After McGuire's botched execution, a federal judge issued a moratorium on capital punishment in Ohio until January 2015. The state's next execution is scheduled for February. This imminent deadline is part of what's driving the legislature's urgency to pass the execution secrecy bill. The European suppliers of the state's preferred execution drug, pentobarbital, now refuse to sell it for use in executions. Lawmakers hope that the promise of anonymity will goad local compounding pharmacies into providing the drug.

    If it goes into law, the bill would make it exceedingly difficult for the public or the press to investigate executions. Under the law, participants in executions may be sued if they reveal any confidential information or identities. The law also would undermine prisoners' due process rights, according to the ACLU: By exempting the participants in lethal injections from subpoenas and discovery proceedings, the law would make it virtually impossible for inmates' lawyers or courts to depose or question anyone with knowledge of a particular execution or death-penalty protocol. A late amendment to the bill does make limited room for disclosure through private judicial hearings.

    Thirteen other states have passed or tried to pass these sorts of gag rules. The bills are also growing more broad. "The trend we see in the more recent confidentiality statutes is an enhancement of both the breadth and depth of secrecy surrounding execution procedures," notes Megan McCracken, an attorney at the death penalty clinic at the University of California-Berkeley law school.

    But Ohio's bill goes even further. First, it would void any contract, domestic or international, that would hinder the state's ability to obtain execution drugs. It also extends professional immunity for participants in executions, stating that licensing organizations can not "take any disciplinary action against" physicians, pharmacists, or other staff. Many professional associations' codes of conduct prohibit participation in capital punishment, and the Ohio State Medical Association has expressed concerns about the bill's "intent to statutorily void" parts of the medical ethics code. "I think this is the most extreme lethal injection secrecy bill that we've seen nationwide," says Brickner.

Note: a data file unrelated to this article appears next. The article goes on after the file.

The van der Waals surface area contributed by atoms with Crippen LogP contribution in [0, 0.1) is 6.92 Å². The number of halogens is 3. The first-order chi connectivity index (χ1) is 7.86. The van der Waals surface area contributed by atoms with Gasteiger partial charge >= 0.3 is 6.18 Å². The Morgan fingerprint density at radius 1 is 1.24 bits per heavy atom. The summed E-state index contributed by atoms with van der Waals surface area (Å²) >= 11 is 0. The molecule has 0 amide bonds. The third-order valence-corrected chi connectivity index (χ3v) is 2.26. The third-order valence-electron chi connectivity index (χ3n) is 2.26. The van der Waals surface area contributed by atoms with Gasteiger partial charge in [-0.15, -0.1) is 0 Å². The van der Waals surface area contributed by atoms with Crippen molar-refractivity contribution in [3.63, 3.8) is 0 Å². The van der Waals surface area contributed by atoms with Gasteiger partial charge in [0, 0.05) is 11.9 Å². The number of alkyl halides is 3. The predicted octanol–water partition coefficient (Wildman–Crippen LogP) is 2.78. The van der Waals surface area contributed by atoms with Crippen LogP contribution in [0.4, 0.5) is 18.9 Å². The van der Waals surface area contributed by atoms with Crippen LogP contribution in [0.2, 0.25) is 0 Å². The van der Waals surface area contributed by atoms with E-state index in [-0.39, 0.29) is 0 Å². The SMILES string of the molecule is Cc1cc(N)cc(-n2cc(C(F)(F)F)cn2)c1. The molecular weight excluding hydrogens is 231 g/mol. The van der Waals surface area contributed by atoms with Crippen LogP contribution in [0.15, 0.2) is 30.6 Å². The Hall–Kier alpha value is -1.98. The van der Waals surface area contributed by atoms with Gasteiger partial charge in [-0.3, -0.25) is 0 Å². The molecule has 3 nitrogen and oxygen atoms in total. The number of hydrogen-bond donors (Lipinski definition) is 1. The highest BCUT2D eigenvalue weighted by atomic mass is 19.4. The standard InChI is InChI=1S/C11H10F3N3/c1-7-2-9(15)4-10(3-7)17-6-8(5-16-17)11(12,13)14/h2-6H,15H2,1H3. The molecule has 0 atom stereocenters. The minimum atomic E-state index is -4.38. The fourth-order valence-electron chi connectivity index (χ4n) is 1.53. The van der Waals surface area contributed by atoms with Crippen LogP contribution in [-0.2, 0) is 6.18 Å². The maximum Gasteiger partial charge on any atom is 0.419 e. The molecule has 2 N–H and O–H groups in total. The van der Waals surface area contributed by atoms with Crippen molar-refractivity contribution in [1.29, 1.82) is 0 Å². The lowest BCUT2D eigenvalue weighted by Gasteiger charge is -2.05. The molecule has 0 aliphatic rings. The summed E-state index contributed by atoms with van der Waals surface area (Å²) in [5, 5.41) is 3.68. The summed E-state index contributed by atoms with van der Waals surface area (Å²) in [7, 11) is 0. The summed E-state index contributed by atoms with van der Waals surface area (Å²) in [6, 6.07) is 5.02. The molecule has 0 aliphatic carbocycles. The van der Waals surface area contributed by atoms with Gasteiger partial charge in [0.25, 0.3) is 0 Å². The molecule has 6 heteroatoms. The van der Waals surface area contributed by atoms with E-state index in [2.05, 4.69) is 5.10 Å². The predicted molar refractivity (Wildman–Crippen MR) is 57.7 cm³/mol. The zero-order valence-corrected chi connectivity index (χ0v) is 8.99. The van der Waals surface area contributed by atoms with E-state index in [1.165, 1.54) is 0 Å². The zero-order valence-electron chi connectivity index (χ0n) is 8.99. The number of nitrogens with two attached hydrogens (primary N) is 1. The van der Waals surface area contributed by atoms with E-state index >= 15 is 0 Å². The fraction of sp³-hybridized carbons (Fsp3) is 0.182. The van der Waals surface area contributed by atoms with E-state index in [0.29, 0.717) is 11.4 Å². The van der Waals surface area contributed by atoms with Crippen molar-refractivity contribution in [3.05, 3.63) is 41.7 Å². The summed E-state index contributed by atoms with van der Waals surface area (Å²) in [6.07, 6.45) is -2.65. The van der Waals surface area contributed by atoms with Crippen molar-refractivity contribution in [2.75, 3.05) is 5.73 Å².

The original version of the bill, sponsored by state Rep. Jim Buchy (R-Greenville), sought to ensure permanent blanket secrecy. An amended version requires individuals and companies involved in executions to opt-in for anonymity, and would make their identities public 20 years after they finish their business with the state. "20 years later is a rather pointless exercise," says Mike Brickner, senior policy director at the ACLU of Ohio. "If the company has a 10-year contract, you wouldn't see that information in your lifetime."

    With four botched executions in the last eight years, Ohio's use of the death penalty has come under increasing scrutiny. Beyond practical considerations regarding lethal injection, the legislature's rush may also be an attempt to quiet the debate on capital punishment, notes Brickner. Yet it may have the opposite effect. "This bill is fundamentally broken," says Brickner. "There will be no shortage of lawsuits challenging it."